Former Federal Court judge Alan Robertson will lead an inquiry into the case.
(Australian Academy of Law)
The disability royal commission
previously indicated it would not immediately examine Ms Smith’s death while a police inquiry was underway.
State Human Services Minister Michelle Lensink said the State Government would cooperate with the federal review, including allowing public servants to give evidence.
“We’re very glad to welcome the news that the Commonwealth Government is going to be investigating the provider through the appointment of Alan Robertson, who is a retired Federal Court judge, and we will be fully cooperating with that investigation,” she said.
In a statement, NDIS Minister Stuart Robert said he was “first briefed” about the case on May 14, a day before it was made public.
He said the circumstances that led to Ms Smith’s death “must never be allowed to happen again”.
“It is important to note the review is to be conducted in a manner that avoids prejudice to any pending or current criminal or civil proceedings,” he said.
“I welcome and fully support the actions of the NDIS Commissioner and the comprehensive terms of reference established for this inquiry.”
Mr Robert said although he has been “kept informed of the proposed course of action” by Mr Head, the NDIS Act prevents him from giving direction to the commissioner in relation to particular individuals or providers.
Taskforce potentially ‘conflicted’
The announcement comes after the SA Opposition called for an independent judicial review into gaps in the disability care system, claiming a State Government-appointed taskforce could be “deeply conflicted”.
The taskforce was established to identify holes in the system and make recommendations on how to close them, but Labor leader Peter Malinauskas said it was not enough.
He said some of the members may be “deeply conflicted” because of previous or current disability roles, and should not be involved in investigating systemic failures.
“Reviewers are reviewing themselves. It is an unsatisfactory situation,” he said.
The calls were supported by former principal community visitor Maurice Corcoran.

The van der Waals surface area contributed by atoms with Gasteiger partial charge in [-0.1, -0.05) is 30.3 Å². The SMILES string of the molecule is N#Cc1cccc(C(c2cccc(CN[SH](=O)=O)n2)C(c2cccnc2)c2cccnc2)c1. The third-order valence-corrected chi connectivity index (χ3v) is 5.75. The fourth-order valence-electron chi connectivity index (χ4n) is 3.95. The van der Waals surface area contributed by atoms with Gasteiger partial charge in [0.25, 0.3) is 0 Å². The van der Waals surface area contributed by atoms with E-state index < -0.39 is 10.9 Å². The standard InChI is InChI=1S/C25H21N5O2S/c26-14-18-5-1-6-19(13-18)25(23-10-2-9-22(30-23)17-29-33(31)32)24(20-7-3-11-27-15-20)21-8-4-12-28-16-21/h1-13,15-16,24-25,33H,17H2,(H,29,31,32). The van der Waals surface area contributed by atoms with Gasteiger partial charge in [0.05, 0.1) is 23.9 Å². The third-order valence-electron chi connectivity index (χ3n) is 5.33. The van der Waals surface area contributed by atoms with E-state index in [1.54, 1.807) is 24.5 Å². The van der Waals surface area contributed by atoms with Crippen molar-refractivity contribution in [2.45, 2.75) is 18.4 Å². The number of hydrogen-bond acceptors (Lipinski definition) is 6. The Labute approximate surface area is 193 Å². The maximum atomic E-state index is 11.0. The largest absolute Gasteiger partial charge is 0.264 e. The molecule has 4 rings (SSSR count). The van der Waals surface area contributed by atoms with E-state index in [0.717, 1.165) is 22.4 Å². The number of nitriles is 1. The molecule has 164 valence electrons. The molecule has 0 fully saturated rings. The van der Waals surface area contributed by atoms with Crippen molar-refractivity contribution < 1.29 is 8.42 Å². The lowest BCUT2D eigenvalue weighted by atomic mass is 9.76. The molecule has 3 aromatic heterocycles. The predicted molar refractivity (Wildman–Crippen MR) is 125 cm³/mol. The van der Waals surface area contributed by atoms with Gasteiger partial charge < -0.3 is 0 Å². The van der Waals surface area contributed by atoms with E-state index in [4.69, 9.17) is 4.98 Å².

“We need to have someone completely independent having a look at this,” he said.
“There are some great people on there [the taskforce] and they are great people with years and years of experience.
“But if we don’t have the benefit of someone completely independent, someone who’s dealt with these sort of things in other states or other jurisdictions involved in this process … then I think whatever comes out of it, if it doesn’t have that independent scrutiny, people are always going to question what the outcome is.”
Ms Lensink said the State Government was expecting to receive its first recommendations from the taskforce by June 15.
She also sounded out a message to all those in care, and to their loved ones, saying many paid carers were doing exemplary jobs.
“There are a lot of fantastic people working in the system and I’ve received correspondence from people who are quite distressed because they are responsible and conscientious and absolutely horrified about this situation,” she told ABC Radio Adelaide.
“But we have identified that there are gaps in the system and those are things that we want to make sure that we are rectifying.”
Ms Lensink said the taskforce will look into the screening process as well.
(ABC: Angus Llewellyn) Audit to probe screening unit
SA Premier Steven Marshall said the state’s disability screening unit would also be audited by the taskforce.
“Obviously the Federal jurisdiction will have to audit their people but again, this is one of the reasons the taskforce has been set up, it’s got people from right across the sector,” he said.
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The state’s Department of Human Services told a parliamentary committee yesterday that Rosa Maione was granted clearance to work in the disability sector after Ms Smith’s death.
During the committee meeting, the committee was told she had been “banned” by the State Government-run Domiciliary Care program in 2013,
after money allegedly went missing from her client’s homes.
Ms Maione’s lawyer Stephen Ey rejected suggestions Ms Maione had been “banned”.
He said his client denied any wrongdoing over the 2013 allegations adding that no charges were brought.
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